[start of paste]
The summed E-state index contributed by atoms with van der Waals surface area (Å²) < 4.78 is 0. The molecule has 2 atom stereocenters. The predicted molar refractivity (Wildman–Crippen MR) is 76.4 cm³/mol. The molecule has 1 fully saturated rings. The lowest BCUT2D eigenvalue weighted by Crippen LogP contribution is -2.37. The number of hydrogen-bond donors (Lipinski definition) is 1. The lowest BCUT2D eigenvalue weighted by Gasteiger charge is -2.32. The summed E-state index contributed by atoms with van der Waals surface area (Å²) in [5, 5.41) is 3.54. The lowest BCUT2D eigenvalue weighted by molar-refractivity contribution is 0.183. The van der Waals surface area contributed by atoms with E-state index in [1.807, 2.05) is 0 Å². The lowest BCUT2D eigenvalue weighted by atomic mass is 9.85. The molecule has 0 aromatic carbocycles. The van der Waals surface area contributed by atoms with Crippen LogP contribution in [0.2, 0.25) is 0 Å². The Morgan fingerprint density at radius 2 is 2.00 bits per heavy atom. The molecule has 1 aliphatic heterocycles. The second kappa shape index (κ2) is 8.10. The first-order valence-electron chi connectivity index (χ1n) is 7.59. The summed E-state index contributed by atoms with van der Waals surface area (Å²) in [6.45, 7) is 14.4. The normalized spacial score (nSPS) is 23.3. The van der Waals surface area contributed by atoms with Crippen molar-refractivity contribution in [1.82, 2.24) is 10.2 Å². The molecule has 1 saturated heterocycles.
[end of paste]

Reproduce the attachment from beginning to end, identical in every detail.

The summed E-state index contributed by atoms with van der Waals surface area (Å²) < 4.78 is 0. The molecule has 2 atom stereocenters. The predicted molar refractivity (Wildman–Crippen MR) is 76.4 cm³/mol. The molecule has 1 fully saturated rings. The lowest BCUT2D eigenvalue weighted by Crippen LogP contribution is -2.37. The number of hydrogen-bond donors (Lipinski definition) is 1. The lowest BCUT2D eigenvalue weighted by Gasteiger charge is -2.32. The summed E-state index contributed by atoms with van der Waals surface area (Å²) in [5, 5.41) is 3.54. The lowest BCUT2D eigenvalue weighted by molar-refractivity contribution is 0.183. The van der Waals surface area contributed by atoms with E-state index in [1.807, 2.05) is 0 Å². The lowest BCUT2D eigenvalue weighted by atomic mass is 9.85. The molecule has 0 aromatic carbocycles. The van der Waals surface area contributed by atoms with Crippen LogP contribution in [0.2, 0.25) is 0 Å². The Morgan fingerprint density at radius 2 is 2.00 bits per heavy atom. The molecule has 1 aliphatic heterocycles. The second kappa shape index (κ2) is 8.10. The first-order valence-electron chi connectivity index (χ1n) is 7.59. The summed E-state index contributed by atoms with van der Waals surface area (Å²) in [6.45, 7) is 14.4. The normalized spacial score (nSPS) is 23.3. The van der Waals surface area contributed by atoms with Crippen molar-refractivity contribution in [1.82, 2.24) is 10.2 Å². The molecule has 1 saturated heterocycles.